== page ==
Don’t look now, but more yellow flowers may be popping up across Kansas, and they are not of the sunflower variety, which is the official state flower.
Based on the number of phone calls and emails I received this summer, I fully expect winter canola acres to rebound substantially for the 2017 crop year. Many producers said the price of wheat led them to their decision to plant canola, but I quickly reminded them that there are many benefits to rotating to canola including greater wheat yields, better weed control options and growing consumer demand for the oil.
The high yields of the 2016 canola crop certainly contributed to the greater enthusiasm for canola. The U.S. Department of Agriculture’s National Agricultural Statistics Service (NASS) October 2016 Crop Production report estimated the Kansas canola crop at 37 bushels per acre. This is the first year that NASS reported canola acres and yield in Kansas as a standalone state, a result of the current and potential acreage growth. Average yields from three national winter canola variety trial sites in Kansas ranged from 36 to 67 bushels per acre.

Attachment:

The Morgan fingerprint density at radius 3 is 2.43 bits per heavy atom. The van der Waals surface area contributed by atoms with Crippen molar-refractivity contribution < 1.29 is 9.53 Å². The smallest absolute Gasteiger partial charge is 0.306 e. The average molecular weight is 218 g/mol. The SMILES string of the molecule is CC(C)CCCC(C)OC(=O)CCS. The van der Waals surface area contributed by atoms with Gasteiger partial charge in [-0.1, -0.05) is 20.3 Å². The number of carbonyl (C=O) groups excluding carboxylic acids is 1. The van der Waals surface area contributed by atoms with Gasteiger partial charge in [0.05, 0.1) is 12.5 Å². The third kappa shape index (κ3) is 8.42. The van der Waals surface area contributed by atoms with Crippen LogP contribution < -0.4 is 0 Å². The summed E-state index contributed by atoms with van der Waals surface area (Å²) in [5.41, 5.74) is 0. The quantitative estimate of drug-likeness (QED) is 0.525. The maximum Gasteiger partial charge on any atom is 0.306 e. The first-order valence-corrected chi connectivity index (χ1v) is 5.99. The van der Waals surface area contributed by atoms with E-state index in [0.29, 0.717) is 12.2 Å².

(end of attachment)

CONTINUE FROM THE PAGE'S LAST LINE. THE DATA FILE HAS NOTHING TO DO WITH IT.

And we’re off to a good start. Many producers seeded their 2017 crop into plentiful soil moisture with above normal fall temperatures contributing to ideal top growth before winter. A few producers struggled to get their crop seeded in between rain events, and there was some replanting that happened because of the large amounts of rain, but I didn’t talk to anyone that was disappointed with the surplus moisture. Kansas could quickly become one of the top canola producers in the U.S. if the canola price continues its favorable rally, and the milder and wetter weather of 2016 prevails into 2017.
Mike Stamm is a canola breeder at Kansas State University in Manhattan, Kan.